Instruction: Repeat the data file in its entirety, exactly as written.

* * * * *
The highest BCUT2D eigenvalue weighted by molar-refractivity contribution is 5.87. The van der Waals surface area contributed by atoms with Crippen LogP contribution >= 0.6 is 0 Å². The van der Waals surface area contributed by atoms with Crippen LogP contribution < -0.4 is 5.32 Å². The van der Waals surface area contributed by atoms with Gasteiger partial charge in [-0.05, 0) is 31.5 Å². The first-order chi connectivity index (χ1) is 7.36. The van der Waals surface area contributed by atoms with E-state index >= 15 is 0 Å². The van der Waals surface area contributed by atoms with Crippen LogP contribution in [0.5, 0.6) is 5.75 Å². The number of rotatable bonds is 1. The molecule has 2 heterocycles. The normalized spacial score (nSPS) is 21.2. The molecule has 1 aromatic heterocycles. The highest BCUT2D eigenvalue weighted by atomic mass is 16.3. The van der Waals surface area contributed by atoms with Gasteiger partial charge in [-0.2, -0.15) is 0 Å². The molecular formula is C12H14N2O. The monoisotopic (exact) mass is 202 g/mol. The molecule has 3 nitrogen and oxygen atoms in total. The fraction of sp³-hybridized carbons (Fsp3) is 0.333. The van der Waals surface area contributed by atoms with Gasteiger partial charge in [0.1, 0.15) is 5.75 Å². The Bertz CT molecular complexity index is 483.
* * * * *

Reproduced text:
The highest BCUT2D eigenvalue weighted by molar-refractivity contribution is 5.87. The van der Waals surface area contributed by atoms with Crippen LogP contribution >= 0.6 is 0 Å². The van der Waals surface area contributed by atoms with Crippen LogP contribution < -0.4 is 5.32 Å². The van der Waals surface area contributed by atoms with Gasteiger partial charge in [-0.05, 0) is 31.5 Å². The first-order chi connectivity index (χ1) is 7.36. The van der Waals surface area contributed by atoms with E-state index >= 15 is 0 Å². The van der Waals surface area contributed by atoms with Crippen LogP contribution in [0.5, 0.6) is 5.75 Å². The number of rotatable bonds is 1. The molecule has 2 heterocycles. The normalized spacial score (nSPS) is 21.2. The molecule has 1 aromatic heterocycles. The highest BCUT2D eigenvalue weighted by atomic mass is 16.3. The van der Waals surface area contributed by atoms with Gasteiger partial charge in [-0.2, -0.15) is 0 Å². The molecular formula is C12H14N2O. The monoisotopic (exact) mass is 202 g/mol. The molecule has 3 nitrogen and oxygen atoms in total. The fraction of sp³-hybridized carbons (Fsp3) is 0.333. The van der Waals surface area contributed by atoms with Gasteiger partial charge in [0.1, 0.15) is 5.75 Å². The Bertz CT molecular complexity index is 483.